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Pearson College renames residences in SENCOTEN language

The move is the latest in Metchosin international school’s reconciliation efforts
Pearson College unveiled new SENCOTEN language names and artwork for its five student residences on Nov. 18. (Photo Courtesy of Pearson College/Facebook)

Pearson College UWC has taken the next step in its reconciliation action plan, renaming its five student residence buildings with SENCOTEN language names.

Unveiled in a ceremony Nov. 18, the buildings new names are: TEKI (formerly Japan House), STOKI, (Victoria House), HENEN (McLaughlin House), QOL,EW (East House) and TA,WEN (Calgary House).

Chief Russ Chipps of the SCI’ANEW First Nation said the names come from his community’s history as the people of the salmon, with each bearing the traditional names for species of Pacific salmon.

“There is a lot of reconciliation talk and talk of coming together, but I find in the Western Communities in general, it is more than talk, it’s action,” Chipps said. “They are answering the call to action on reconciliation.”

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Chipps and several community Elders have been working with the school for several years now to guide and support its reconciliation efforts, with the unveiling of new building names the latest result of the partnership.

The school’s concrete actions, done with the involvement of the region’s Indigenous peoples, is significant when some other organizations and groups seem only to pay lip service when it comes to reconciliation, he said.

“It’s time we take traditional knowledge and see it the same as western knowledge,” Chipps said. “It seems sometimes western knowledge supersedes traditional knowledge, but (Pearson College) seems to accept traditional knowledge for what it is – fact.”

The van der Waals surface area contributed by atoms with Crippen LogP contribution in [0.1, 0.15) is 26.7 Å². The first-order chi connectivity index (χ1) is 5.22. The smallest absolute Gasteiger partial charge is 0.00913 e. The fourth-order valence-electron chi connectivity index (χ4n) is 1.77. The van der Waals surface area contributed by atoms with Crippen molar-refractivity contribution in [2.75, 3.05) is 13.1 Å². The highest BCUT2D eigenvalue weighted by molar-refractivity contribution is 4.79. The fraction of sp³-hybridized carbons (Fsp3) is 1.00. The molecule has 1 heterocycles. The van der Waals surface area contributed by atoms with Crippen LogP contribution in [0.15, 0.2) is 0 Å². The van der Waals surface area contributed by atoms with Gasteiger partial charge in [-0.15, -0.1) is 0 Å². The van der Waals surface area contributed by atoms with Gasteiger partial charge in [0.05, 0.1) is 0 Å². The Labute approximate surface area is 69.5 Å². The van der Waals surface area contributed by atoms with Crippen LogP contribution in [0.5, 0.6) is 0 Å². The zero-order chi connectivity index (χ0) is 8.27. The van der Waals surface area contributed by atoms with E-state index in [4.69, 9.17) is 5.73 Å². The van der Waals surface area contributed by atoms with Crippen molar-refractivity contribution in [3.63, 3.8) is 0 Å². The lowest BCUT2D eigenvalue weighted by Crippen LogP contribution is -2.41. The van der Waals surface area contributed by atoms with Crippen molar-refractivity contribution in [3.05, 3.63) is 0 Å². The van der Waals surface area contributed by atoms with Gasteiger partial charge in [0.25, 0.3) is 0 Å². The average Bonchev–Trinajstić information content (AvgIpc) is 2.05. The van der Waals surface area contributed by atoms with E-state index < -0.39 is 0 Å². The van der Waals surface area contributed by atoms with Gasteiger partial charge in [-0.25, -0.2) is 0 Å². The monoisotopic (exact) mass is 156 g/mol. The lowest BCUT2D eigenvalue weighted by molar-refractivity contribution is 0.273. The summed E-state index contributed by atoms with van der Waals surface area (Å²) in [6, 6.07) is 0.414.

The school’s reconciliation process started in 2015 with a declaration of commitment, and an action plan received final approval in 2020.

In addition to adopting Indigenous names for the campus’ buildings and key spaces, said Pearson vice-president Ty Pile, the action plan includes items like hiring an official school Indigenous leader, decolonizing and “Indigenizing” the school’s organization and governance systems, introducing Indigenous knowledge and culture into the school curriculum and school life, and building closer relationships with First Nations across the country.

“We want to continue to support and introduce Indigenous languages and (their) use on our campus,” he said. “It’s already made a difference. The students are very proud they were part of the renaming process; they are very proud this is a meaningful step in the reconciliation process.”

In addition to the new building names, Chipps gifted the school a design for a salmon logo which was then refined by students. The completed design will be featured on school stationary and the buildings’ new signs.

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Justin Samanski-Langille

About the Author: Justin Samanski-Langille

I moved coast-to-coast to discover and share the stories of the West Shore, joining Black Press in 2021 after four years as a reporter in New Brunswick.
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